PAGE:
Biofilm assists recognition of avian trackways in Late Pleistocene coastal aeolianites, South Africa
Helm, Charles W.
Anderson, Robert J.
Buckley, Lisa G.
Cawthra, Hayley C.
de Vynck, Jan C.
Evolutionary Studies Institute
Fourteen fossil avian tracksites have been identified in Late Pleistocene aeolianite deposits on the Cape south coast of SouthAfrica. One of these sites is unusual because of the preferential adherence of organic material (biofilm) to the natural cast tracks. This has enabled the recognition and identification of two ~6 m long, approximately parallel trackways that would otherwise not have been noticed. The trackways are visible from a distance of over 100 metres and contain 20 and 14 individual tracks, respectively. Up to 50 avian tracks are evident at this site. As the biofilm layer continues to thicken, the trackways become increasingly visible. Avian trackways of this length are globally rare.We propose that the biofilm adheres to sections with higher relief on a sedimentary surface, and that an understanding of this mode of preservation can be useful to more easily identify trackways in areas of comparable geological setting.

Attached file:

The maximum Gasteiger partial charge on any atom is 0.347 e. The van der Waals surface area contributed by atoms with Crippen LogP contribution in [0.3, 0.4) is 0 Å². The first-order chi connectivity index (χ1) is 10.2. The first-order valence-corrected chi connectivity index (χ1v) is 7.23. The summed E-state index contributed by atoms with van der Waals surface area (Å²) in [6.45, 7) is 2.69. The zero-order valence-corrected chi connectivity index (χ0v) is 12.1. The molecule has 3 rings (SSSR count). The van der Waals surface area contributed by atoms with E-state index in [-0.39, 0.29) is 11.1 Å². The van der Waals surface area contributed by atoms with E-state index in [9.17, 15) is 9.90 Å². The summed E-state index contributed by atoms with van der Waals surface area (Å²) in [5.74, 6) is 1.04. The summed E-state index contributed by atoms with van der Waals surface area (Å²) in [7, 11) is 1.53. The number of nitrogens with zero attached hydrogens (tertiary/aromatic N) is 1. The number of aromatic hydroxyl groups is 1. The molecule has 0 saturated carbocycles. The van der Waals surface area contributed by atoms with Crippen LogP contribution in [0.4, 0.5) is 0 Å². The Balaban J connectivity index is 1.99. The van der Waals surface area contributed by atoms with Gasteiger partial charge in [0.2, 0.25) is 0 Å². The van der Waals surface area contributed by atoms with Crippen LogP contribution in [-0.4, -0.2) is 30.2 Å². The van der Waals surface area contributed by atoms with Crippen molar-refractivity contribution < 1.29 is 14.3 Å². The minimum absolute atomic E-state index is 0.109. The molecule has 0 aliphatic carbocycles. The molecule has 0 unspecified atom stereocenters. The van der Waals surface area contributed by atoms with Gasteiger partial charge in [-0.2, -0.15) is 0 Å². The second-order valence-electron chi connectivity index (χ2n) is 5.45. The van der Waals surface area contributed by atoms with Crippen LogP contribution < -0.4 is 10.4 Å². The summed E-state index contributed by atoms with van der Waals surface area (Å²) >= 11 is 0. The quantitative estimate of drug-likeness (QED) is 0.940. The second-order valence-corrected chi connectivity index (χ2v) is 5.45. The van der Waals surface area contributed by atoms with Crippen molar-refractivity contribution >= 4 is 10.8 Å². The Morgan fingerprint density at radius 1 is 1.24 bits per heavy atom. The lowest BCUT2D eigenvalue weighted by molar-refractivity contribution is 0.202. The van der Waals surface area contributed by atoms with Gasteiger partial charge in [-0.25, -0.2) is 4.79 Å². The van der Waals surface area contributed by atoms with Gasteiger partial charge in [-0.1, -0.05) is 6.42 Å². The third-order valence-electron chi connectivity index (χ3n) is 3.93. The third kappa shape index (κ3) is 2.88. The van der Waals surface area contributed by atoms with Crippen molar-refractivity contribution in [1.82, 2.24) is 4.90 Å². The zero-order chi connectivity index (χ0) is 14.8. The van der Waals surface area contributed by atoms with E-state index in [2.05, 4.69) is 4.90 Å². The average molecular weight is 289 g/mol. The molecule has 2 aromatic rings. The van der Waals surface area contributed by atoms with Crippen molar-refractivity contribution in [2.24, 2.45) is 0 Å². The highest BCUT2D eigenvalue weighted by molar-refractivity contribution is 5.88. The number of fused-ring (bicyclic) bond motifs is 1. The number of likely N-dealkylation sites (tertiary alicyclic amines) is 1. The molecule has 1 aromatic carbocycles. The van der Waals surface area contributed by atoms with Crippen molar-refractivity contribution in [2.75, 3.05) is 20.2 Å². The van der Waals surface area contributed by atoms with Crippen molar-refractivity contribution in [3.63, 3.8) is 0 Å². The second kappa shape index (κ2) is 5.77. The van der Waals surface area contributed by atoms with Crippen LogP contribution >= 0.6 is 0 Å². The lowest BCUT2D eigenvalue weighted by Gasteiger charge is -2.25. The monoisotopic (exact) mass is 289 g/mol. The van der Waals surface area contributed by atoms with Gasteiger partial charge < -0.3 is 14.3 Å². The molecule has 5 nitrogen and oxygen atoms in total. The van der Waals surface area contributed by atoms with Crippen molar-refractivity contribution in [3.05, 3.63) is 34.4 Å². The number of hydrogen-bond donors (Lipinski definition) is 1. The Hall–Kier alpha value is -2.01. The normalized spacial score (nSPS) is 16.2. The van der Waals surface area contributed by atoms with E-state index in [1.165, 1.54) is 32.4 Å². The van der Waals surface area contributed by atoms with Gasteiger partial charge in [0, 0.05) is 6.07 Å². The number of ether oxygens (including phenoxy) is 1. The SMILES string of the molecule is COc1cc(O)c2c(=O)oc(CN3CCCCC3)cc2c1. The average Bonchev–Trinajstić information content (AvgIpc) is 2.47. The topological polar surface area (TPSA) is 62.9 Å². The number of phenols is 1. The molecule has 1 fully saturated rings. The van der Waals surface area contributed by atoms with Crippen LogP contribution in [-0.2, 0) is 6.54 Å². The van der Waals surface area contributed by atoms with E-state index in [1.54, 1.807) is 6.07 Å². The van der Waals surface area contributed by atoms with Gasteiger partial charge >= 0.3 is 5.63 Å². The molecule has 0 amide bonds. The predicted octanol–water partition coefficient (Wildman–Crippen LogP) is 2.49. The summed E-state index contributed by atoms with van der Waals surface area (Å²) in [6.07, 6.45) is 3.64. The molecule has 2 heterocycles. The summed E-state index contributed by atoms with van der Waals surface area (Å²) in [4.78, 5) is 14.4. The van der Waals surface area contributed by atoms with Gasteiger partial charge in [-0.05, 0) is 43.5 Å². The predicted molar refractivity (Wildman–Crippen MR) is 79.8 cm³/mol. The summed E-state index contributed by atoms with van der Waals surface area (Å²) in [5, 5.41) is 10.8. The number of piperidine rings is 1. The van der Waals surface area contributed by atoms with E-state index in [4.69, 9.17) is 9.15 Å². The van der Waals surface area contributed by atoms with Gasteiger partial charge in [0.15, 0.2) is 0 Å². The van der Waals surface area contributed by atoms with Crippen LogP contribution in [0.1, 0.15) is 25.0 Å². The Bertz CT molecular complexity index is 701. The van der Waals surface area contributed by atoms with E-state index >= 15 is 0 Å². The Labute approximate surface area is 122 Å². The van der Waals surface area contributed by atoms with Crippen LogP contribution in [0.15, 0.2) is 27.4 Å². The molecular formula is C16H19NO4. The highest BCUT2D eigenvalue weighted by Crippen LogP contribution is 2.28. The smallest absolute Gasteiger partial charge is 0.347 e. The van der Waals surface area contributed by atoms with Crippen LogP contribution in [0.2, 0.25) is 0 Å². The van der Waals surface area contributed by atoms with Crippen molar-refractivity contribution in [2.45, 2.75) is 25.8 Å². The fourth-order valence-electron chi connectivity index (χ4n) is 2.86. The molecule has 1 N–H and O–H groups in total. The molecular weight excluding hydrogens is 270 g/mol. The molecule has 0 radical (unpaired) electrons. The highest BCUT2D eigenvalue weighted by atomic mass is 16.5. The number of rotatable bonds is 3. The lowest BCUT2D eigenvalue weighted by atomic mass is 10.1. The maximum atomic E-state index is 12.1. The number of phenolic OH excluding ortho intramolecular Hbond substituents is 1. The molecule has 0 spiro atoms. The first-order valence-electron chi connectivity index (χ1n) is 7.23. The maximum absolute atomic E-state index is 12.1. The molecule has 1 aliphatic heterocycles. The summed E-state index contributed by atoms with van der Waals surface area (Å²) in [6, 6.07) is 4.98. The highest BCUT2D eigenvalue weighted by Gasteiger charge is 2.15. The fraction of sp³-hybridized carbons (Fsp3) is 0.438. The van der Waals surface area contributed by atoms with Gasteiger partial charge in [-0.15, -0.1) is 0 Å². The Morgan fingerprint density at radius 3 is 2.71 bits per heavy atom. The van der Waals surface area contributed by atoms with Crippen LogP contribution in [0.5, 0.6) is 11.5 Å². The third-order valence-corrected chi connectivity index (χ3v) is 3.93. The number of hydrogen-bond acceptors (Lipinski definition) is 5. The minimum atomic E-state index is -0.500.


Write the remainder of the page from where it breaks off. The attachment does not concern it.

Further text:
biofilm, avian trackways, aeolianites, Pleistocene